European  

Snapshot: Europe shines but any setback could be fierce

Europe has been the black sheep of the investment world for a number of years, yet in the past 12 months European equities have been the clear winners in terms of performance.

The IMA European Smaller Companies sector has outperformed its larger counterpart with a return of 18.96 per cent for the 12 months to May 12 2014, compared with 11.45 per cent from the IMA Europe excluding UK sector, according to FE Analytics.

Smaller companies typically do better in times of economic growth and recovery and the performance of the individual funds show that many managers are taking advantage of this, with even the worst performing fund in the sector posting a positive return of 7.1 per cent for the year to May 12, compared to the 1.73 per cent loss from the bottom fund in the IMA Europe excluding UK sector.

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At the top end of the scale the best performing vehicle across both the IMA European Smaller Companies sector and the IMA Europe excluding UK sector is the £75.5m Ignis European Smaller Companies fund run by Ian Ormiston, with a 12-month return of 34.39 per cent. This is almost four percentage points higher than the top-performing IMA Europe excluding UK fund – Schroder European Alpha Income – which delivered a return of 30.96 per cent.

Not only have small caps been dominating the returns in Europe, but both sectors have outperformed last year’s success story, the US. The IMA North America sector is currently lagging its European counterparts significantly with a 12-month return of just 6.29 per cent.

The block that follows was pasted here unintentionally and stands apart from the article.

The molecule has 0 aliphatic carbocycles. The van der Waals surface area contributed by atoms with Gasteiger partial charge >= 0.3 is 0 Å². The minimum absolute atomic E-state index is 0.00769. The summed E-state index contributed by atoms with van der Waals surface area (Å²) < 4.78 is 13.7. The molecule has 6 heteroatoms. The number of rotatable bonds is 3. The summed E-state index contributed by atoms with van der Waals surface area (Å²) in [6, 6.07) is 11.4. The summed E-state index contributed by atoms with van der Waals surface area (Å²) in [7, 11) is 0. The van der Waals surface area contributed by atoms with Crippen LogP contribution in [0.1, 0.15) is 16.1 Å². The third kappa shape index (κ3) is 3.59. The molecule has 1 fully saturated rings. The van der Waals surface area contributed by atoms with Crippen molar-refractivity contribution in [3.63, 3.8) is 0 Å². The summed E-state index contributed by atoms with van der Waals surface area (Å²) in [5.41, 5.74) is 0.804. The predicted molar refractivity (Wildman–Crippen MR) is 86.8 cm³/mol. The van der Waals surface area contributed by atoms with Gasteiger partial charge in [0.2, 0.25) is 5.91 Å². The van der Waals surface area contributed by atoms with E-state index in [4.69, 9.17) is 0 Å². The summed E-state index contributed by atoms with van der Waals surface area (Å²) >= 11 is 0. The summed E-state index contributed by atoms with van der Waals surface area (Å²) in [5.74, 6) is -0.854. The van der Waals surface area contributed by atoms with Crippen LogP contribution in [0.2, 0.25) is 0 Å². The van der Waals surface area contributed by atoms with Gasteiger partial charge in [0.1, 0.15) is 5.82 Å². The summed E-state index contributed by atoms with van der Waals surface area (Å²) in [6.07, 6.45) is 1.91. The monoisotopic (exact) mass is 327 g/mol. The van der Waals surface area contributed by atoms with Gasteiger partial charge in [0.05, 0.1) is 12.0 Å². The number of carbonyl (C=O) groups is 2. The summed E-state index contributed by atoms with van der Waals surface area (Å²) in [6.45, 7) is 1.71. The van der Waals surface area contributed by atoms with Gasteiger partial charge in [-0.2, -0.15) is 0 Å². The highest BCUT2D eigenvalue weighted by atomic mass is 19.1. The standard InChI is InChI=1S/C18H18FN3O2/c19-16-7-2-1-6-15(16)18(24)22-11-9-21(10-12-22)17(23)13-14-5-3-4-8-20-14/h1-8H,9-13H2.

The economic backdrop, although it has no direct correlation to what happens in stockmarkets, does appear to be boosting confidence in the European recovery story. Consequently, inflows into European funds have increased compared to the same periods in 2013.

In March 2014, the IMA European Smaller Companies sector recorded net retail sales of £67.4m compared with £48.4m in March 2013, although interestingly the IMA Europe excluding UK sector is slightly less popular with net retail sales in March 2014 of £36.7m, marginally below the £40.6m recorded in March last year.

With interest rates remaining at record low levels and the peripheral economies starting to see signs of a sustainable recovery – for example, Standard & Poor’s upgraded its ratings outlook for Portugal from negative to stable in May – the outlook for the region could be considered optimistic.

But there are some dark clouds on the horizon that could, if left unchecked, lead to some potentially serious storms. The most obvious of course is deflation in the eurozone, but with Mario Draghi signalling in March that the European Central Bank is prepared to take additional measures to tackle deflation, this threat seems to have become less important.

Instead, potential headwinds may come from the European election cycle, including the European Parliamentary elections later this month, and the local and national elections in countries such as Belgium, Sweden Ukraine and the UK.

With Europe undergoing such a fragile recovery, any dramatic upset in the political arena could mean a step back for the region. Having already weathered the start of the Ukraine-Russia crisis, any further developments could see the returns of the past year start to decline. The next 12 months should be an interesting ride for European investors.